2. All turtle species in Ontario are now at risk, says Ontario Nature, though that statement takes some unpacking: COSEWIC listed the Ontario and Quebec populations of the Midland Painted Turtle (Chrysemys picta marginata), as well as the Quebec, New Brunswick and Nova Scotia populations of the Eastern Painted Turtle (C. p. picta) as Special Concern; but the Prairie and Ontario populations of the Western Painted Turtle (C. p. bellii) are still listed as Not at Risk. (The Western Paint is still in trouble in British Columbia, though.)
  3. Whatever the conservation status, turtles face long odds and need all the help we can give them. This video from the Nature Conservancy of Canada, on what to do when you see a turtle on the road.

  1. The chytrid fungus implicated in the decline of amphibian populations worldwide has had its origins identified: the Korean peninsula some time in the early 20th century. The Korean War may have been a vector. [Science]
  2. Finally, and because this roundup needs some levity, the Axolotl (Ambystoma mexicanum). It’s an ambystomatid salamander like the spotted and tiger salamanders, but this deeply weird (and critically endangered) denizen of Mexican lakes remains in its neotenic state throughout its life, only changing into its adult form if it’s induced by administering iodine or the thryoxine hormone. In 2015, the Rathergood comedy team came up with a song about the Axolotl, which they cleverly called “The Axolotl.”

Questions I’ve answered on Reddit recently:

Featured image: Eastern Hognose Snake (Heterodon platirhinos), Missouri, May 11, 2017. Photo by Douglas Mills. Creative Commons licence.

A Herpetological Roundup

Red-sided Garter Snakes (Thamnophis sirtalis parietalis), Narcisse Snake Dens, May 5, 2014.

  1. Neil Balchan is upset, and so am I. The garter snake researcher visited a wintering den where he was doing field research only to discover that dozens of harmless red-sided garter snakes had been beaten and butchered at the site. CBC News has more.
  2. Here’s TVO on the fragile state of the eastern hognose snake in Ontario.
  3. And here’s the Great Lakes Echo on scientists’ efforts to track the elusive—and, in Ontario, endangered—rat snake.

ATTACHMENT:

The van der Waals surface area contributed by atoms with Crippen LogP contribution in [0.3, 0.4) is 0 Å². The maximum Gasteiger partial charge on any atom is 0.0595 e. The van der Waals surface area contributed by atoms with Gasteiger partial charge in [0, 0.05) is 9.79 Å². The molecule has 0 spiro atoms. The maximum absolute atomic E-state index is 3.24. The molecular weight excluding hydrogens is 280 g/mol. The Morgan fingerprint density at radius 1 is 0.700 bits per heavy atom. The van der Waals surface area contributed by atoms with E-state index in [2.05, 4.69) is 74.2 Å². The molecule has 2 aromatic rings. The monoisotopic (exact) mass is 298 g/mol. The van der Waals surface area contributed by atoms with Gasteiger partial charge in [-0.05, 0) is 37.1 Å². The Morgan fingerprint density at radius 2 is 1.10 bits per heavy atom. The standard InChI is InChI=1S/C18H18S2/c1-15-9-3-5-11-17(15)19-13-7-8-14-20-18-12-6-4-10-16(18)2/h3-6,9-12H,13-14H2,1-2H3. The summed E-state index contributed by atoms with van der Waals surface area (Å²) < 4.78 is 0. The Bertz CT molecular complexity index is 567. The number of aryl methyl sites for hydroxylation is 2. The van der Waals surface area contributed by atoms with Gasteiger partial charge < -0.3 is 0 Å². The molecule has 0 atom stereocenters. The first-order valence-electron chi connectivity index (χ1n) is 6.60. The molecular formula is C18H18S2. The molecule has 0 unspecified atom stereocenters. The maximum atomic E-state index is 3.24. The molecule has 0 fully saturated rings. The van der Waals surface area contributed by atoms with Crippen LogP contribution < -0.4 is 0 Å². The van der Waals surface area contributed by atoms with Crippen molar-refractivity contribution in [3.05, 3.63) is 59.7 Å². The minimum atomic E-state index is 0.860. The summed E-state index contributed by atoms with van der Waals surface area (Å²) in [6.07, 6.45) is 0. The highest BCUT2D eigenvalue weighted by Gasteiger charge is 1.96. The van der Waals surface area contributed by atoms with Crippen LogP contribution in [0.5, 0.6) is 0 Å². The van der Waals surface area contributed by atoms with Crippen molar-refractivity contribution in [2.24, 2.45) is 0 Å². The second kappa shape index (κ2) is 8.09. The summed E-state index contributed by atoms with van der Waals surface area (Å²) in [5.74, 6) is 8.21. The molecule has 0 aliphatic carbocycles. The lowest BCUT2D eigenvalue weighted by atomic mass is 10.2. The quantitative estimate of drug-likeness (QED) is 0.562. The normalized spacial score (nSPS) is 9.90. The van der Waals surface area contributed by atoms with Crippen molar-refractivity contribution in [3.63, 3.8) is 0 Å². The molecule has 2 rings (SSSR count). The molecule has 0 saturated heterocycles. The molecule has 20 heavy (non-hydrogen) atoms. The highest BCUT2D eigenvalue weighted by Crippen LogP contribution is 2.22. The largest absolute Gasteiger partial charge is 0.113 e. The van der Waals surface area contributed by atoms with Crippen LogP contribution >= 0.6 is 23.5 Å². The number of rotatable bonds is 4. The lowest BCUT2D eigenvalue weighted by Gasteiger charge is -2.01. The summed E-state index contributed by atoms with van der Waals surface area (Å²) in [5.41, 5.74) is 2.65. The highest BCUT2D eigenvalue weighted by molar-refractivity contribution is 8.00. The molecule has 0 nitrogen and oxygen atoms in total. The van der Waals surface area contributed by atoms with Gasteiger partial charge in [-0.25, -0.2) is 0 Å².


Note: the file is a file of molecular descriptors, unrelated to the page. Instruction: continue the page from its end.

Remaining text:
4. The Tennessee Aquarium has created the first map of North America’s biogeographical turtle communities.
  5. Burmese pythons might be an invasive scourge in Florida’s Everglades, but they’re not doing well in their natural range. The Guardian looks at conservation efforts on the python’s behalf in Bangladesh.
  6. An interesting read in Smithsonian magazine about taxonomic vandalism—the act of exploiting international rules to name new species without the science to back it up, usually for self-aggrandizing reasons. It’s endemic in herpetology; Raymond Hoser’s name turns up here, and not for the first time.
  7. Tiger keelback snakes are both venomous (it’s a rear-fanged colubrid) and poisonous, thanks to the toads they feed on. The snakes store the toad toxins in their nuchal glands. But do they know they’re packing toad toxins? According to a new study, yes: the snakes’ defensive behaviour changes depending on the toxicity of their diet. [Journal of Comparative Psychology]
  8. Commercial reptile collection has been banned in Nevada, where it’s been more or less unregulated for decades. Nature’s Cool Green Science blog has the story behind the ban.
  9. Sean Graham has some advice for field herpers: instead of spending money and effort on finding rare species for your life list, they should spend that on field work that might actually do some good. “Imagine if instead of trying to find their lifer Pigmy Rattlesnake in Apalachicola National Forest, they instead went looking for them in central Alabama where records are few and patchy? If instead of herping for fun, everyone made their herping count?”1
  10. Using the Internet to identify snakes is definitely a thing; I’ve gotten my share of requests. Sierra, the Sierra Club’s magazine, looks at how the Snake Identification Facebook group does the job. Turns out the challenges the group faces are as much about social dynamics—dealing with frivolous requests, not attacking people for killing snakes—as they are scientific.
  11. If you can’t feed a snake mice, does that mean you can’t keep snakes at all? I answer this question on Quora.

Powered by WordPress & Theme by Anders Norén